Most years, I watch from afar and feel like I am missing out, that everyone is getting to hang out with people I’d love to hang out with, the feeling that THIS is where it is all happening. That everyone is in one place, which is of course, deceptive. Most people can’t go for the same reasons I can’t. Many writers give no shits about AWP. This year, there is also a real feeling of relief to NOT be there. It’s a lot of work to be only one person lugging books and manning tables, organizing events, and orchestrating travel plans, even if you can afford them. It’s also just a whole lot for this frightened little introvert heart to handle. I don’t think I am up for it. Or maybe I am choosing to not be up for it. .Maybe this is evidence of new boundaries and trying to live a less stressful life and not be always throwing myself enthusiastically into things that are ridiculous when I look back on them. I’ve also learned that I don’t travel well at all. For one, I don’t want to or like it and it makes me anxious. Kind of like a fine potato salad.Kristy Bowen, fomo, romo, and awp
I’m home from AWP and recovering, eating breakfast, and uploading photos. So, was it worth it to try to go? I had been in a pretty tight pandemic bubble for the last three years, so it was certainly a change! 9000 people attended! I saw lots of friends, both local and cross country, but I don’t think I got to say hi to half the people I wanted to! I definitely overscheduled—which I usually don’t do, but I’ve never had all my panels accepted before, and then had a new book come out at exactly the same time as AWP in my own town, so figured I had to go for it.
There were risks involved, and the conference center was under construction which made wheelchair access to the building problematic—roads were closed off, wheelchair drop-off places were blocked by construction vans. Before the event I felt very insecure about my identity as a writer and being older and yes, I walk with a cane or wheelchair. But after the first day, I felt like I was part of a community, I felt like a writer again, and I felt much less insecure. People I didn’t know came up to me to tell me about different books and how they loved them. People were enthusiastic about the panels I was on. It felt wonderful connecting with friends.Jeannine Hall Gailey, Feeling Like a Writer Again, and Part of a Community But Also, Overwhelmed: Conferences Are Tough and What I Learned – AWP Seattle 2023 Day 1, Day 2, Day 3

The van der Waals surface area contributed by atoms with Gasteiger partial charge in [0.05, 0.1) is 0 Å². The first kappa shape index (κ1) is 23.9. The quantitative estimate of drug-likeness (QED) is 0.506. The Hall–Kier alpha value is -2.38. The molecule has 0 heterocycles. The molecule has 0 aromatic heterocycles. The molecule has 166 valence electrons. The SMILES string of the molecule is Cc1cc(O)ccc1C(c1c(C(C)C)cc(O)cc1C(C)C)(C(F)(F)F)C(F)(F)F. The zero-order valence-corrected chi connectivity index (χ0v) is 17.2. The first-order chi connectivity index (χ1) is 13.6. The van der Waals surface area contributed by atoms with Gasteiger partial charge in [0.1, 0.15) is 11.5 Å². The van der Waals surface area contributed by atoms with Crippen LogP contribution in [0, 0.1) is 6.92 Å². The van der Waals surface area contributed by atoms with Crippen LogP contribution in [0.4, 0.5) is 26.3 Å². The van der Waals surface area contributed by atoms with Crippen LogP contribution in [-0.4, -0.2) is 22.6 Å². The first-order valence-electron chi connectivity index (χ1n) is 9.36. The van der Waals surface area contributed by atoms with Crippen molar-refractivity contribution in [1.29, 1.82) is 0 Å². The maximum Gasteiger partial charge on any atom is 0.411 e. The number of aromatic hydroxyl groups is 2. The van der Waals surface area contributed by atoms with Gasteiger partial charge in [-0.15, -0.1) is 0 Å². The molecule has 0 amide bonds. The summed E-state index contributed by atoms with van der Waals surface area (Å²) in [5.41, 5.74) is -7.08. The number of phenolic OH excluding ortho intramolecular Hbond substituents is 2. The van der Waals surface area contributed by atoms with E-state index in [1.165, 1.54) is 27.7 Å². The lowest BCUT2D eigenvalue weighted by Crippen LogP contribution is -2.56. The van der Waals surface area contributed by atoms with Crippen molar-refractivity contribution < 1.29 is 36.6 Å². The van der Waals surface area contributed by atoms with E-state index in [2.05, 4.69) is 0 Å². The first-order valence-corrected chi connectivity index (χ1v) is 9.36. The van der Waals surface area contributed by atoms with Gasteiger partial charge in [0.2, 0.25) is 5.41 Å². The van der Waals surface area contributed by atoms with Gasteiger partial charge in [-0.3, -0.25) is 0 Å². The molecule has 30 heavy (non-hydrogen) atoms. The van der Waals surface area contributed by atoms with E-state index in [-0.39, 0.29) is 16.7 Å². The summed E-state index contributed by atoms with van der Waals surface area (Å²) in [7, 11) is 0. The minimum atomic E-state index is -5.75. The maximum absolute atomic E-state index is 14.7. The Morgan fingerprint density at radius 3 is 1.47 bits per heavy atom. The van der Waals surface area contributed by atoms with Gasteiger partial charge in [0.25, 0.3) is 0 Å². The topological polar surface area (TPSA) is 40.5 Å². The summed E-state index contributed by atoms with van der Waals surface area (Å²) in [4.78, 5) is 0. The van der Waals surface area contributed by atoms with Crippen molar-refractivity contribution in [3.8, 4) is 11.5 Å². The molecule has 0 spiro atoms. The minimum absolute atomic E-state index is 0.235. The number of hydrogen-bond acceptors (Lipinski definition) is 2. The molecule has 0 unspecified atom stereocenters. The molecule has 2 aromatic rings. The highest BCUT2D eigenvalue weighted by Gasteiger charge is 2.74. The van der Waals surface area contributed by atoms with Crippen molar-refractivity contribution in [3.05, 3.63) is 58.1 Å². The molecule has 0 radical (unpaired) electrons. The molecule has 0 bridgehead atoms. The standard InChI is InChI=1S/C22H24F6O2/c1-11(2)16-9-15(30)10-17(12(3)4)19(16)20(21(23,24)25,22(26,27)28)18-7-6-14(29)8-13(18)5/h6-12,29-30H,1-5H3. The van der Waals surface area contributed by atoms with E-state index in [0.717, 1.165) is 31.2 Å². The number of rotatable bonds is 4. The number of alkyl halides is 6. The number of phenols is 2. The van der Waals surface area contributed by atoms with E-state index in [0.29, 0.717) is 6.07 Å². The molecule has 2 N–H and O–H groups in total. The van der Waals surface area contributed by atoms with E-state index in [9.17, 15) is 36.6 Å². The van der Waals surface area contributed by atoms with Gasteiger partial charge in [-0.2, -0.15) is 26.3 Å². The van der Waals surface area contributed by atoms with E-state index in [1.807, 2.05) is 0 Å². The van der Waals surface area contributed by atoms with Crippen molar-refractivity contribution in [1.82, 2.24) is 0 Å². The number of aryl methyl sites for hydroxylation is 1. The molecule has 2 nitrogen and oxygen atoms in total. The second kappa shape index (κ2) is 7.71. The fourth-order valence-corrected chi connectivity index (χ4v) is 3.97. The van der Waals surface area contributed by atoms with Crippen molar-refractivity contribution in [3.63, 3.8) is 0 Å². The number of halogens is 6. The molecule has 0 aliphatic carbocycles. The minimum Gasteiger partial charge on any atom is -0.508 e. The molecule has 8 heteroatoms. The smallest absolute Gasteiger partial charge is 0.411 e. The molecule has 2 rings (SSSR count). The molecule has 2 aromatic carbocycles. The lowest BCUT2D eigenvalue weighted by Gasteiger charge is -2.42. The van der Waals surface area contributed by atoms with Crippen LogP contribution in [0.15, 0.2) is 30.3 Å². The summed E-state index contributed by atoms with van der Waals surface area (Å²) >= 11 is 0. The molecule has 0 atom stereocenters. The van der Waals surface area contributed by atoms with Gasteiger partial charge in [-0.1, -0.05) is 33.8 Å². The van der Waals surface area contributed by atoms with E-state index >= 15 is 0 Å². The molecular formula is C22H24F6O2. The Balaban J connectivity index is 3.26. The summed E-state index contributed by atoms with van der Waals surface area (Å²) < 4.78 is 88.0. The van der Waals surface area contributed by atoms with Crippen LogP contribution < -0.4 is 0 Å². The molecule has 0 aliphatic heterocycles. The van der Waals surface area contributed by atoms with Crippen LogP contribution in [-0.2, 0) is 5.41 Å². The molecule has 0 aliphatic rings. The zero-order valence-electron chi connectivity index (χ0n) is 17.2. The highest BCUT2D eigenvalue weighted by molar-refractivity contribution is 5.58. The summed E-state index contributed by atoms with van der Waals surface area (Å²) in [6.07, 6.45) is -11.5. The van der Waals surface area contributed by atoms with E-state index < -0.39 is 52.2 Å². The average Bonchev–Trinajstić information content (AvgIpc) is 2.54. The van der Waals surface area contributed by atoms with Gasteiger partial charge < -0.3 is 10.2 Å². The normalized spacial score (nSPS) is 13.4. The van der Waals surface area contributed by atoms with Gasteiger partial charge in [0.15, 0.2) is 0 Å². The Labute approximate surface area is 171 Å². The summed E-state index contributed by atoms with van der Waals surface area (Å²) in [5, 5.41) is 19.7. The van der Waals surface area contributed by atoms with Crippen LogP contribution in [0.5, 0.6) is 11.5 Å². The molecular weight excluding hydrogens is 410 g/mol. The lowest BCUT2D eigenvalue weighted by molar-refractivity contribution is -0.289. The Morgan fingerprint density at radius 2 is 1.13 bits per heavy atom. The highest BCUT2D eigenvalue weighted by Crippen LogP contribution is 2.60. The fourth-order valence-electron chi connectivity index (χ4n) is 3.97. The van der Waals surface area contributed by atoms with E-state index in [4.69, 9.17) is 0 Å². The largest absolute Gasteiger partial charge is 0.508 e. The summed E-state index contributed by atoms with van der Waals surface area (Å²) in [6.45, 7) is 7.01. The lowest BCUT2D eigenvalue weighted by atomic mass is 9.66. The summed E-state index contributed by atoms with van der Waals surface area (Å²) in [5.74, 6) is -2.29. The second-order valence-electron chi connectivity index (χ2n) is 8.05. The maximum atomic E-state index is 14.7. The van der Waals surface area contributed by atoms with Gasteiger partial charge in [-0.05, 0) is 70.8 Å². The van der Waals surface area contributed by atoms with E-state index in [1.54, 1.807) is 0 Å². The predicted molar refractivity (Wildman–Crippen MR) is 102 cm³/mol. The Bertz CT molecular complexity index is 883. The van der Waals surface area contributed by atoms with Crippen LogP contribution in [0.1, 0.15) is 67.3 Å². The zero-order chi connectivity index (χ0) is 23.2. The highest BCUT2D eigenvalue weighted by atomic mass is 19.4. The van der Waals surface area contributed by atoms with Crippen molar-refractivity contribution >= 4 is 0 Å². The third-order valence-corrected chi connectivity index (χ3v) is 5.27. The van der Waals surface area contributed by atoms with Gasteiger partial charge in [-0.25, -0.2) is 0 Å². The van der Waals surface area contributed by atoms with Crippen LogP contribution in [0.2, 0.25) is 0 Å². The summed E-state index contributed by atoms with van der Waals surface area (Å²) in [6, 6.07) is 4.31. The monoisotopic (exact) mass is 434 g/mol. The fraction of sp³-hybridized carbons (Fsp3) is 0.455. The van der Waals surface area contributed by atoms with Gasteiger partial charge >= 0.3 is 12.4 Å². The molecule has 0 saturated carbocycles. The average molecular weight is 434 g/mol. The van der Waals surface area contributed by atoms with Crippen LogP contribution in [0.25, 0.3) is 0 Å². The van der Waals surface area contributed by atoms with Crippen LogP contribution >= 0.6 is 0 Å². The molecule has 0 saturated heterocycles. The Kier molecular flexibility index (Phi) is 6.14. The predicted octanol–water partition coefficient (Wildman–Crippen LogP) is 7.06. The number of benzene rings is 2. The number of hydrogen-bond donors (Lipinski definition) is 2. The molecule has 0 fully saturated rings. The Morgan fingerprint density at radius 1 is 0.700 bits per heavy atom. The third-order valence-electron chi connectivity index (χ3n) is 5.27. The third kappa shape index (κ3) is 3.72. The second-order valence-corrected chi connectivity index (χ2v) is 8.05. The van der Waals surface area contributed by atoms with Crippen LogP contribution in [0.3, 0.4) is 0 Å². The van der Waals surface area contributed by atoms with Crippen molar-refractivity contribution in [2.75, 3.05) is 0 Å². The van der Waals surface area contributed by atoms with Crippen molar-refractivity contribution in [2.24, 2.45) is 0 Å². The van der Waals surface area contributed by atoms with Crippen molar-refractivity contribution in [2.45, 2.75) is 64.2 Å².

It’s true that every so often I weaken and write something more ‘conventional’, as if there’s still some need to speak in a way that’s expected. Thankfully the lapse doesn’t usually last long and the aversion to being a part of the ‘poetry club’ returns. I go back to trying to find images and lines that link from somewhere deep in the brain and hook them into something that moves me. Talking of ‘from somewhere deep in the brain’ I remembered the words of John Stuart Mill, which might well apply to the ‘How To Write Poetry’ blockheads who populate the scene with such back-slapping camaraderie in search of something approaching fame. He wrote, in 1823: “I see something of fashionable people here, and… there is not a more futile class of persons on the face of the earth.” Well said, sir. Perhaps he can hear me two hundred years on, who knows?
For good or bad, or indifferent, it seems the right time to write something without stopping, without prior intention. The words will come. The title will go on last. I just like writing this way. Is it ‘avant garde’? Who knows or cares?Bob Mee, FOR THE AVANT GARDE
The Adirondack Center for Writing has “invented” poetry machines […] Each machine dispenses plastic bubbles containing a piece of paper with one of 10 poems. I’m dating myself, but as a kid, the only thing better than having a quarter for a random prize in a machine like this was having change for the coin-operated horse outside the store. Check out the ACW website (linked above) for details about the poems. And, if you live near the [Adirondacks] as I do, you can find the machines at locations in Blue Mountain Lake, Indian Lake and Northville.Carolee Bennett, the artist googles “how to be an artist”
Old siddurim and holy books go in the cupboard to be buried in the sanctified ground of our cemetery. Once they are tattered from long use, we treat them with reverence and lay them to rest along with our beloved dead. But the secular books get stacked and bagged, or boxed, and hauled to the car, and taken away. It’s hard to let go of books. We’re the People of the Book! And yet there are so many books that haven’t been touched in years. Books we’d forgotten we had. Books we just don’t need.Rachel Barenblat, Old books